US Oil and Gas Companies Make ESG Strategies, Slower on Net Zero
All US Oil and Gas companies analysed in a recent report are adopting ESG policies, but less than a quarter of those producers have made net-zero commitments.
The findings come from the fourth edition of the Oil and Gas ESG Tracker from Haynes and Boone and EnerCom. The fact that all the companies say they are adopting ESG targets shows the industry is taking steps toward such measures, considering the first report released in the spring of 2021 had the number at 70%.
The report is a summary of a review of the SEC filings and other public information from 30 middle-market onshore oil and gas producers in the US.
Also, 83% of oil and gas producers talk about some of their greenhouse gas emissions in public. That is up from 53% from the first report, which could be at least in part due to proposed SEC emissions disclosures.
The majority of ESG disclosures, however, are found in corporate sustainability reports and on company websites rather than in SEC filings. If the SEC emissions rules, which take on Scope 1, 2, and 3 emissions, are put into effect, companies would have to adjust the way they report their ESG efforts. Overall, most of the oil and gas producers are reporting some element of their Scope 1 and 2 emissions, but few are reporting their Scope 3 emissions, which account for a large portion of the industry’s emission output.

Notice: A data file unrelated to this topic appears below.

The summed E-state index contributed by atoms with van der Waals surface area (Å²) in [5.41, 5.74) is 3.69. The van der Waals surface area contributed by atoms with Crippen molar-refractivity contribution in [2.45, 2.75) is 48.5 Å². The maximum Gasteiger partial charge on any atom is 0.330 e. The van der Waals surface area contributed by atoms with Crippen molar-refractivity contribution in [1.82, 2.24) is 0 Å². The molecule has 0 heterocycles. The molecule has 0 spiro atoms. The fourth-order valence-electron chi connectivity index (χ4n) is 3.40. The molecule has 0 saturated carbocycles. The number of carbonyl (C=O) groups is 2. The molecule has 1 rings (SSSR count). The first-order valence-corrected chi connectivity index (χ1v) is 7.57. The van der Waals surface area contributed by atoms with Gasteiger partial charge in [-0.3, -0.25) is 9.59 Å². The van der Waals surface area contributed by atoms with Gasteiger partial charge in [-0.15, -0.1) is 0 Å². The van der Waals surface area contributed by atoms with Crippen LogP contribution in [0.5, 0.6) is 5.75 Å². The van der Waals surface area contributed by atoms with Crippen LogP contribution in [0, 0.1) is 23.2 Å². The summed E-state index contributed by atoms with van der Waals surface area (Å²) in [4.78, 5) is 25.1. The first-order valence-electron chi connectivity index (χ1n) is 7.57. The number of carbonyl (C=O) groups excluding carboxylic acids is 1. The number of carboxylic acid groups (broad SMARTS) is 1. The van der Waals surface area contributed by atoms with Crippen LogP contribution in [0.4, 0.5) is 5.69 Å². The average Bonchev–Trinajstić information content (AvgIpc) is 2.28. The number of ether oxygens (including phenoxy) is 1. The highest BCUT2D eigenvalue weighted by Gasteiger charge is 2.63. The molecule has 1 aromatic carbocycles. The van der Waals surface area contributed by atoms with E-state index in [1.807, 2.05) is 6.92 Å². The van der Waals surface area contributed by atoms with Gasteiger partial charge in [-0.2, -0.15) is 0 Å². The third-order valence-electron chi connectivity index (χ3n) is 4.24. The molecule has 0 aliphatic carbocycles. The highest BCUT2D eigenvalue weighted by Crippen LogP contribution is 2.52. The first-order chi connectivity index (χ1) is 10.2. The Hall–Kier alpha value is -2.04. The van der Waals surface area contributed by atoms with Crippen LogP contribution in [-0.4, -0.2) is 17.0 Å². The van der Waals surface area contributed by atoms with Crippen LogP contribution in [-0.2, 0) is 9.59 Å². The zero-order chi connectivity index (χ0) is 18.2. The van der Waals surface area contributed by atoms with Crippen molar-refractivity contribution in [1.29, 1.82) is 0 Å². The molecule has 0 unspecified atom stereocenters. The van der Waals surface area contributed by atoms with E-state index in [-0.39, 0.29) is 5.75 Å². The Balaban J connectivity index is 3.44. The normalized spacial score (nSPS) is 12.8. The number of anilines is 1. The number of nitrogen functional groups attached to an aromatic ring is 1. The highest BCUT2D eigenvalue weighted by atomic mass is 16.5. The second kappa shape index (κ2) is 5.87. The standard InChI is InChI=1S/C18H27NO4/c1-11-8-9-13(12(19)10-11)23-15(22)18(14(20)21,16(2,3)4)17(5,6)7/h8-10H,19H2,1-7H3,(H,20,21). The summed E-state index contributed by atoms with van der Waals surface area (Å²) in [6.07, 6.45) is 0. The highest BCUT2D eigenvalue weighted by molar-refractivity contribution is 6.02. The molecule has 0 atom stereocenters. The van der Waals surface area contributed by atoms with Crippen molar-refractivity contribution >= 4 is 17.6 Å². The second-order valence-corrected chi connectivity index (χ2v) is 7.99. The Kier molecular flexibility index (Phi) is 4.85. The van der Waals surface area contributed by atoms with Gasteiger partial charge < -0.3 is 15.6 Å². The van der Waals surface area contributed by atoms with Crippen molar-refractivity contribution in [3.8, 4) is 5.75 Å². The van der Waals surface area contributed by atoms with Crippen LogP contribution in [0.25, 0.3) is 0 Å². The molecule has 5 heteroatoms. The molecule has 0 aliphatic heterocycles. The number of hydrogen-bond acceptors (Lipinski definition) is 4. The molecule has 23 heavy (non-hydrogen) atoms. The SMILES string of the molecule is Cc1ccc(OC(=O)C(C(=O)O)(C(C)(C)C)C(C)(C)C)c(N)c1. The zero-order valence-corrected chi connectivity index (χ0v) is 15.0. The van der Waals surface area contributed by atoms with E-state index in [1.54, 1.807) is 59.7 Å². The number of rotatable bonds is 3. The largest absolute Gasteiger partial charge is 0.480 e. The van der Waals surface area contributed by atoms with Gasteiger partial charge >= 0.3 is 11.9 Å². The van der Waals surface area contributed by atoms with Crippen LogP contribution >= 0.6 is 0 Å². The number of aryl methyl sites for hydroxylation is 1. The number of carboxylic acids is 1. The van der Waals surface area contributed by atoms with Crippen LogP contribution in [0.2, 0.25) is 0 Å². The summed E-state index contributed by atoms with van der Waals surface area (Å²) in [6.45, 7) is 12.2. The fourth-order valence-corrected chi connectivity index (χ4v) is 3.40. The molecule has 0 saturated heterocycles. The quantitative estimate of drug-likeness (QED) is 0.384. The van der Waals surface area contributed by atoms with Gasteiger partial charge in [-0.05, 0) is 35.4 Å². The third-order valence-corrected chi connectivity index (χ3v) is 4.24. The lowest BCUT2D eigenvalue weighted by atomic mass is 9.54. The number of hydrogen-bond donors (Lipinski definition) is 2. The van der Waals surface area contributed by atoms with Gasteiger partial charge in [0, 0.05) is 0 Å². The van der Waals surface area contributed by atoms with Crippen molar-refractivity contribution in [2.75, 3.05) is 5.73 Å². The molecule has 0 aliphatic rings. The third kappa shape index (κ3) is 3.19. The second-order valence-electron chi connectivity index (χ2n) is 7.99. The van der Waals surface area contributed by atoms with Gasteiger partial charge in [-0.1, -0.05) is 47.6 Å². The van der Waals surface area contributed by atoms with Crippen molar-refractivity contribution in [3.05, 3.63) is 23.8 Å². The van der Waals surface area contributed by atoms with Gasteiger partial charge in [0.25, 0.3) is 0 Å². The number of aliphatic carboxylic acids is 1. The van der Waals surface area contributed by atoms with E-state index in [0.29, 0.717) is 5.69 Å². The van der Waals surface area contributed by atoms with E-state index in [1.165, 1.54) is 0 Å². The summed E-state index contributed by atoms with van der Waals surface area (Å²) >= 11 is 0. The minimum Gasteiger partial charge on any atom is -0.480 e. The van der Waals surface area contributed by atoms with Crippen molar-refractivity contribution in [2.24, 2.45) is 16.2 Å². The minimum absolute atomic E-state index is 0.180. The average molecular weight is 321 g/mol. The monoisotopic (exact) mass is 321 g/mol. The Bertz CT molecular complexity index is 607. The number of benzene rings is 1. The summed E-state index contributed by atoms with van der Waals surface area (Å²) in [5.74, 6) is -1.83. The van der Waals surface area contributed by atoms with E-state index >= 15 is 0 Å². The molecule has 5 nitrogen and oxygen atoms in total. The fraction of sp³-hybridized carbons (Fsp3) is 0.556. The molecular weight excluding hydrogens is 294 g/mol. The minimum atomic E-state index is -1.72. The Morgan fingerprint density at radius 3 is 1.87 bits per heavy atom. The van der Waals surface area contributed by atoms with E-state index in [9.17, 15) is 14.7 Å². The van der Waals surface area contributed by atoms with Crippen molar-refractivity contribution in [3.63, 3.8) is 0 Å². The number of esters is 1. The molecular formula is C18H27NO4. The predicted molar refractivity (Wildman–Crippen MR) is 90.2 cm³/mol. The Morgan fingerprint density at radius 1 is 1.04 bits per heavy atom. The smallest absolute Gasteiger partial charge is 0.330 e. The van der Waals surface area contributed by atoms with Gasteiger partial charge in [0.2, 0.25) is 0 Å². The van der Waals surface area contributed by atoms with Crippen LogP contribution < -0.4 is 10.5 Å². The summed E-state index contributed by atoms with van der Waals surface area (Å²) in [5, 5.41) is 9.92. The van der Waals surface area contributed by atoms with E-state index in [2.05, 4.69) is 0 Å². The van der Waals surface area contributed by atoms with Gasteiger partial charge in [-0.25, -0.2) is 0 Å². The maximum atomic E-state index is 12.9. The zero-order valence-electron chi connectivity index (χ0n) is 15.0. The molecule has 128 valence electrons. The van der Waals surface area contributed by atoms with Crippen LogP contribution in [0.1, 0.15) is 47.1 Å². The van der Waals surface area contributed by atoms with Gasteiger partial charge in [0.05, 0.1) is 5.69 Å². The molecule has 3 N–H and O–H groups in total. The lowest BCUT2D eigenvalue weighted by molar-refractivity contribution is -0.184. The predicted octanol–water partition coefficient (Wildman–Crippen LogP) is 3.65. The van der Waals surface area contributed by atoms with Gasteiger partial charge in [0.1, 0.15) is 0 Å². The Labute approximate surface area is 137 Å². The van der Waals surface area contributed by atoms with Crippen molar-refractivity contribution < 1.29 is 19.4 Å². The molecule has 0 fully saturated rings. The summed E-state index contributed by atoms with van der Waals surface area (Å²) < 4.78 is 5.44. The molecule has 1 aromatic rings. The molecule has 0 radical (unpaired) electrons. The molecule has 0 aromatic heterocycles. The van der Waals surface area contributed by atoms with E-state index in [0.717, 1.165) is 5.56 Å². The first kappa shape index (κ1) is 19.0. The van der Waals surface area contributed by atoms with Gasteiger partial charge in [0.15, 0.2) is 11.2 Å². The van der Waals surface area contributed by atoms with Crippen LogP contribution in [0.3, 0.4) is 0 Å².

According to Ceres, emissions from petroleum and natural gas consumption accounted for 55% of the US’s greenhouse gas emissions in 2015. Direct emissions from the industry were 4% of the country’s total.
Some of the efforts the oil and gas producers have taken on include 33% using renewable energy in their field operations or implementing emissions reduction technology. Three-quarters of the companies have revealed water data, but 6% of them have water sustainability plans in place.
The fact that fewer than 25% of the companies have made net-zero targets comes in light of some questioning whether or not the oil and gas industry is doing enough to take on emissions concerns. It has been shown that participating in projects such as carbon capture and storage is common in the industry, but that those efforts may not be as clear as they seem and could be benefiting the oil and gas business more than removing emissions.
An earlier report from Sustainable Fitch found that oil and gas companies are struggling with business strategies to address low-carbon transitions. That report says larger companies are better equipped due to more resources to make changes, but that smaller and localised companies will struggle with adding emissions targets into their business strategies.
The Haynes and Boone and EnerCom analysis looks at if the companies have said they are looking to reach net zero between the current year and 2050. All but one of the companies that have made net-zero targets aim to do so by 2035.
To reach ESG targets, the report finds more oil and gas producers are using data and metrics to track their progress. Platforms to help with ESG collection, such as a cloud-based system from OneTrust and a digital management system from PwC and Sphera, are increasingly being used across industries.
According to the analysis, investors and other stakeholders are also getting more companies to share ESG information. About half of the companies shared specific investor requests for ESG information and how the producers answered those requests.
Stakeholders are more and more likely to ask companies to hire leaders with experience in ESG. Approximately two-thirds of the producers also have ESG-dedicated committees. Implementation of ESG goals is also increasingly being added to executive compensation.
Source: Environmental Leader